colaborated, If you take a solution that is largely from
another source, you must cite your source as a refernece. If you
choose to colaborate extensively, or use solutions found
elsewhere, you should remember that whether you pass
this course or not will depend on whether you pass the exams -- and
those are non-collaborative.
University of Illinois rules apply to this course, as to
all others. In particular, the section of the
Student Code on
Academic Integrity is relevant here.
We allow you to collaborate for several reasons:
However, you have to collaborate intelligently in order to get the most
out of it. If you ask a friend to describe the solution completely to
you and then write it down (in substantially different form), you will
get the credit but you'll fail the exam because you never learned the
- all research done indicates that students learn more when they are
allowed to work together;
- our own ability to respond to student questions is increased
because your peers are able to give help.
This semester you are allowed a large degree of freedom in
how you choose to do your homework. Some limits do still exist.
If you copy or paraphrase (eg by changing variable names and
indentation) a friend's solution directly or substantially, you
must acknowledge in your homework that you have done so, or it
will be considered plagiarism.
If you work as a group, each writing part and sharing it with
the others, then you must give credit to all members of the
group. The penalties for being discovered plagiarizing, or
engaging in other forms of cheating are described
Think of MPs and written assignments as being part of the
practice for the exam. Many of the problems will be used as a
basis for the exam problems themselves, and some may occur
verbatim. In fact, when it comes time to study, we will likely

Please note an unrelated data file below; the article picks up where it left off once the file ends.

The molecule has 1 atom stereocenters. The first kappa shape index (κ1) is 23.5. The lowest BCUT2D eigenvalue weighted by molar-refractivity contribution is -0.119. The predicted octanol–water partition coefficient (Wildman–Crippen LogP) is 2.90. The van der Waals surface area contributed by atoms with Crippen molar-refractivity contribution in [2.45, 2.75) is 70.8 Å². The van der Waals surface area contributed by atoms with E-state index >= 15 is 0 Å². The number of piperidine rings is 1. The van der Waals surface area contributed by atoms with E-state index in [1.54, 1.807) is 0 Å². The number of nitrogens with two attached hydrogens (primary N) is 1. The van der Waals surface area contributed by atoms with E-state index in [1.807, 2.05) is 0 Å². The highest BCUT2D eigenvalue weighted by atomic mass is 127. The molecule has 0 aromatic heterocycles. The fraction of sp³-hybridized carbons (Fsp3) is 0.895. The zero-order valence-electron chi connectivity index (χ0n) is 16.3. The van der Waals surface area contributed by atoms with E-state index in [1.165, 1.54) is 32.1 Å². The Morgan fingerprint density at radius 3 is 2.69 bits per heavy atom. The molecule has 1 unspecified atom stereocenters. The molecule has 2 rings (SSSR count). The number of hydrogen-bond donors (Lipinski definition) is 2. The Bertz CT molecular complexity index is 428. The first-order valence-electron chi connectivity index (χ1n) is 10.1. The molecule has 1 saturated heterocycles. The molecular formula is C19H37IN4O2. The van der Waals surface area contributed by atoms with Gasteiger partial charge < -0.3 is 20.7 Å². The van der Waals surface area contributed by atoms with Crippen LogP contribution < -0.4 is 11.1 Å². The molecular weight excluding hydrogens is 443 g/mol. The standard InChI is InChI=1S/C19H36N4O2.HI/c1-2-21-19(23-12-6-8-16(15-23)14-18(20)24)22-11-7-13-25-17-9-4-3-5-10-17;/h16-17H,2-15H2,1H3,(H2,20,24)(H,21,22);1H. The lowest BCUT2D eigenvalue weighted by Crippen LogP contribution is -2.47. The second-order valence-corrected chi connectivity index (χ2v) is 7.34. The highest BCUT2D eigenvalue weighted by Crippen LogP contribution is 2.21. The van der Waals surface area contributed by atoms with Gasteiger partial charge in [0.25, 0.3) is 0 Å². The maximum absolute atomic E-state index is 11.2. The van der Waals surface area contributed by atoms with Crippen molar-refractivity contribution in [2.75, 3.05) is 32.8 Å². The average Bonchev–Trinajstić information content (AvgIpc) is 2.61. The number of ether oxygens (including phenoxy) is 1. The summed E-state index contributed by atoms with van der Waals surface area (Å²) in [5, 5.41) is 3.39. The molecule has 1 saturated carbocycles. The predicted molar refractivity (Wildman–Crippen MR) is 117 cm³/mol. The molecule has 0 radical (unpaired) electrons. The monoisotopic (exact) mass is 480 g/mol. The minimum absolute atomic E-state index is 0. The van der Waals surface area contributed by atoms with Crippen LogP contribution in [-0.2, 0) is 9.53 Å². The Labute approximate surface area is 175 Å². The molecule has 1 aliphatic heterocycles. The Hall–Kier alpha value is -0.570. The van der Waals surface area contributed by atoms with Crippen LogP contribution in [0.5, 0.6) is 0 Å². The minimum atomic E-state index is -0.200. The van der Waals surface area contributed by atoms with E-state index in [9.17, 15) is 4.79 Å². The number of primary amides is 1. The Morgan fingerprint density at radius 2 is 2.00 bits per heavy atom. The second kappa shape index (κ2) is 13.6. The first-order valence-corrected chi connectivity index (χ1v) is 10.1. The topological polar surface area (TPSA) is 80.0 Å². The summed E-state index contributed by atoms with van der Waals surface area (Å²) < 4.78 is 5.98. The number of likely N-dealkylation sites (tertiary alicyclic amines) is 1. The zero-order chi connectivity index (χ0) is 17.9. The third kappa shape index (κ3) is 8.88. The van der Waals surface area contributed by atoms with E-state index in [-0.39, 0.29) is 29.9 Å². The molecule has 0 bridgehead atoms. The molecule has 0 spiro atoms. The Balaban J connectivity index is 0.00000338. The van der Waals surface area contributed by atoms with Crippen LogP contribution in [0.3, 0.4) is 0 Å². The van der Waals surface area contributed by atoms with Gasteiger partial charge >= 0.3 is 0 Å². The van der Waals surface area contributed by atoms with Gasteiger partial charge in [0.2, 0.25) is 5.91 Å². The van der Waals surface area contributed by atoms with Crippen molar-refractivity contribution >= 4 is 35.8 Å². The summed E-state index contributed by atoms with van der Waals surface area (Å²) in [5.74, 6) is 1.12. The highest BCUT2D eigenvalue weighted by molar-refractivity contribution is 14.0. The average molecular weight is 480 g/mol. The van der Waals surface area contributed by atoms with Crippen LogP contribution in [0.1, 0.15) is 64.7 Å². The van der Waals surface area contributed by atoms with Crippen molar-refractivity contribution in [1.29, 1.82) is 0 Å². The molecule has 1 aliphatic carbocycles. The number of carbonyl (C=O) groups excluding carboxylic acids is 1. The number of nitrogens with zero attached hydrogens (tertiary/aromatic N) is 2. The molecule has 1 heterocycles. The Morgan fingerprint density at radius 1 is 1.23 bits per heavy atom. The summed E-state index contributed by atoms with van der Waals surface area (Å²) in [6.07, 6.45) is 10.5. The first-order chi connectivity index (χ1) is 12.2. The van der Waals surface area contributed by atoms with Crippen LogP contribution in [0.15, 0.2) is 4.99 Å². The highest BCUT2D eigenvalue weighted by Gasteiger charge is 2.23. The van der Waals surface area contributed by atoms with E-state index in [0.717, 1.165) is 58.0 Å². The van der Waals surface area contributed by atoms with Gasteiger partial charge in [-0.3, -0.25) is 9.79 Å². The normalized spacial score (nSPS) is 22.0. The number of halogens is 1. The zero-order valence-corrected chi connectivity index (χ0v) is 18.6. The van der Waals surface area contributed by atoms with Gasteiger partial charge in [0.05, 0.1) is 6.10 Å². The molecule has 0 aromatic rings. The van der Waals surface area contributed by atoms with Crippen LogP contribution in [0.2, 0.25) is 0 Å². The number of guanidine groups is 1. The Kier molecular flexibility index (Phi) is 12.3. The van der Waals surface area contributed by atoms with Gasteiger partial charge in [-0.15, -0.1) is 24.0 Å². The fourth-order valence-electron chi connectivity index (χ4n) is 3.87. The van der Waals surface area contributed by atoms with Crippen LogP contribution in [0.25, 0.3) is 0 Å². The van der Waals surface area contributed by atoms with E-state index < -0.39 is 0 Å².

advise you to redo your MPs and written assignments.
|Policy on Cheating
We will be looking for cheating on both homeworks and exams. The
penalty for being caught cheating a first time --
for homeworks, failure to give proper credit for work that is not your
own, and for tests either sharing your solution or copying someone
else's solution --
is that you will receive a negative score for the unit cheated on
equal to the value of the unit. A homework (MP or written assignment)
is one unit. A numbered problem on test, including all its parts, is
a unit. The penalty if you are caught cheating a second time is a
grade of F for the class. Moreover, both cheating episodes will be
reported to the department. You should take all reasonable
precautions to prevent others from cheating and report any suspected
Our goal is to have grades back to you as soon as possible. In
practice, this will probably take about a week for each
assignment or exam. Whenever your homework is graded, it will
either be returned in class if it is a written assignment, or
you will receive an email with information about your grades if
it is an MP. Do not ask when grades are available. They will
be in your inbox or handed back in class when they are available.
|Machine Problems and Written Assignments (combined)||30%
||Only for 4-unit graduate students
There is no required textbook for this course. However, the following textbooks are recommended reading: (see also the resources page)
The Objective Caml system, release 3.08
Documentation and user's manual by Xavier Leroy
(with Damien Doligez, Jacques Garrigue, Didier Rémy and Jérôme
Vouillon), from the official INRIA website for OCAML.
about OCaml from CalTech.
- Programming Languages: An Interpreter-based
Approach by Samuel N. Kamin. Addison-Wesley, 1990.
- Essentials of
Programming Languages, 2nd Edition; by Friedman, Wand,
and Haynes. Published by MIT Press 2001. ISBN: 0-262-06217-8.
- Compilers: Principles, Techniques, and Tools,
also known as "The Dragon Book"; by Aho, Sethi, and Ullman.
Published by Addison-Wesley. ISBN: 0-201-10088-6.
- Modern Compiler Implementation in ML by Andrew
W. Appel, Cambridge University Press 1998
- Advanced Programming Language Design, by Raphael A.
Finkel. Addison Wesley Publishing Company, 1996.
- Programming Language Pragmatics, by Michael L. Scott.
Morgan Kaufman Publishers, 2000.
- Concepts, Techniques, and Models of Computer
Programming Peter Van Roy and Seif Haridi, MIT Press,
2004 ISBN 0-262-22069-5